Hundreds of Farmers become Charcoal Producers in South Madagascar due to Drought
This charcoal production boom could affect-the new protected area PK-32 Ranobe near Toliara and be a serious threat to its unique biodiversity. This protected area, which is co-managed by WWF and an inter-communal association, received temporary protection status in December 2008.
“Charcoal production in the South of
WWF agents have investigated the amount of charcoal on the main road North of Toliara. They assessed how many people are currently trying to make a living by producing charcoal. Proportions look similar in most villages. The number of so called “charbonniers” has almost tripled since the beginning of the rainy season in December.
A year ago, four trucks, each carrying a maximum of 250 bags, were doing the journey twice a week on this road. Today WWF agents count every day eight trucks carrying 400 bags each time.
“Whole charcoal villages just seem to spring up like mushrooms out of nothing,” says Rasolonandrasana “and other rural communities start a charcoal business although they have never been active in it. Some people even start cutting fruit trees because the forest was already losing ground.”
“Every village has a Tamarind tree in the middle of
While a heavy drought forces people to look for alternative livelihoods, commercial interests in charcoal increases. At least two big companies have shown interest to start exporting charcoal to the French island of La Réunion, Comoros and Mayotte.
Nanie Ratsifandrihamana, Conservation Director for WWF
She adds that a few years ago the control of the charcoal production through forest administration has led to a rise in prices in Toliara and caused riots in the city. The forest administration had then decided to open charcoal production to everybody to calm the riots.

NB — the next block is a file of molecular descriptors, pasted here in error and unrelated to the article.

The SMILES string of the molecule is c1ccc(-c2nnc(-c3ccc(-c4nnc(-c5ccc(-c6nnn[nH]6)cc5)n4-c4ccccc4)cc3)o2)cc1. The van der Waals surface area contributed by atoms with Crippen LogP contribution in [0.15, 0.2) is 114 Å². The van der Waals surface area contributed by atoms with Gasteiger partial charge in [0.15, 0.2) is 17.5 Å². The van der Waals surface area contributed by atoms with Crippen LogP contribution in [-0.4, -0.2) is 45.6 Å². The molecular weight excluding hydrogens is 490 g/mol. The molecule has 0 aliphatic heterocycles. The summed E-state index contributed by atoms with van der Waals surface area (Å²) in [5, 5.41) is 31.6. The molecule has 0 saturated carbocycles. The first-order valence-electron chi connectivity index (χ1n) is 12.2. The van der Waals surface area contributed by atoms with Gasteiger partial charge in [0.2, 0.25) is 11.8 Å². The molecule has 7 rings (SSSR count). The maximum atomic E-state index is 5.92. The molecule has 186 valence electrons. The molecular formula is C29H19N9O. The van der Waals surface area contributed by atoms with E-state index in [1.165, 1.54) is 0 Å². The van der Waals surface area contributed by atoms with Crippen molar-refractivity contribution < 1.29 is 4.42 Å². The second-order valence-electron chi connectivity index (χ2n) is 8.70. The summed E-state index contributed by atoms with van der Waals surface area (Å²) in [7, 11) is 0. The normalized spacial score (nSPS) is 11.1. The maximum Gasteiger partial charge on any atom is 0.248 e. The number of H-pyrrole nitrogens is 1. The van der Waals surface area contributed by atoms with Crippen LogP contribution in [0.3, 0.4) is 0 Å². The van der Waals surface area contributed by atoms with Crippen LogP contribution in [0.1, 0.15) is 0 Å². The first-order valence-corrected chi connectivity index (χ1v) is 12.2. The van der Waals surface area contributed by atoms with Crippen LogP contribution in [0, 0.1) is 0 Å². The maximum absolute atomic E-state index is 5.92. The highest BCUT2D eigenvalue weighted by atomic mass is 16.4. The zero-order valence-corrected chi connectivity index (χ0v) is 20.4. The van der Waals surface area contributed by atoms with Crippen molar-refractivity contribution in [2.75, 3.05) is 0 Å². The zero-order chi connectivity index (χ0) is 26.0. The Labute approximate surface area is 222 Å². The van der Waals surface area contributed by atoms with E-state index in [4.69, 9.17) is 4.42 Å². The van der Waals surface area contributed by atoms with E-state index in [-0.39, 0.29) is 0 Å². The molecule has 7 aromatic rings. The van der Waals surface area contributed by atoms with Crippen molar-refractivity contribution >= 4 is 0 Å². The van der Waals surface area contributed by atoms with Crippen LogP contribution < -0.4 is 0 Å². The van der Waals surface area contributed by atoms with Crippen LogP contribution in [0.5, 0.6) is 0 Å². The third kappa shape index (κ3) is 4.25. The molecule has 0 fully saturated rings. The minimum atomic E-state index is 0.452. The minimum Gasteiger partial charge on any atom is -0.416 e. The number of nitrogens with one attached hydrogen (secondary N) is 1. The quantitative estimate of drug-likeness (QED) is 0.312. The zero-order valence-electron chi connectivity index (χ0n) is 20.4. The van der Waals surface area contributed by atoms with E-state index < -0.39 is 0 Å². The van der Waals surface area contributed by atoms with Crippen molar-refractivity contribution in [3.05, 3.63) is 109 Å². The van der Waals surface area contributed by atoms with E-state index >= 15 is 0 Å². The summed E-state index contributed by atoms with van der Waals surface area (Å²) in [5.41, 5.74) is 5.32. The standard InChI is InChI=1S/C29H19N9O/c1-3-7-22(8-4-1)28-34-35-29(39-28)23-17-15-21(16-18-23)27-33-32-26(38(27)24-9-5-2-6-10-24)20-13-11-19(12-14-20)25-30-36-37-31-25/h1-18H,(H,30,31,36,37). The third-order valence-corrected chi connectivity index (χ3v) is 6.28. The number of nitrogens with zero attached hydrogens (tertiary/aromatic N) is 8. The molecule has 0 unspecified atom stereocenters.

WWF’s Regional Representative in
WWF’s Footprint program in
She says “We work with local communities and show them a new technique, so that they can produce same amount of charcoal with much less wood. We encourage and help them to plant trees as source of income in the mid and long term. And last but not least, we are working with different stakeholders to make sure fuel wood chain of custody is sustainably managed on every level. ”
Thanks to tireless efforts by WWF, a first step has been done by the Head of the Southwestern Region. He recently published an order regulating the chain of custody for fuel wood in the Atsimo Andrefana (Southwestern) Region. Together with different stakeholders unified in a regional energy forest commission, WWF will make sure the order is enforced.
Voahirana Randriambola says “This is a sign of hope and a step into the right direction. But we call on national authorities to get a grip on the situation at a national level. We are willing to share the experience of the Southwestern Region for a better understanding of wood energy issue in the whole country. It is clear that the development and implementation of policy, strategy and clear national regulations on this chain of custody is more than necessary in the light of increasing problems and the importance of charcoal in daily households.”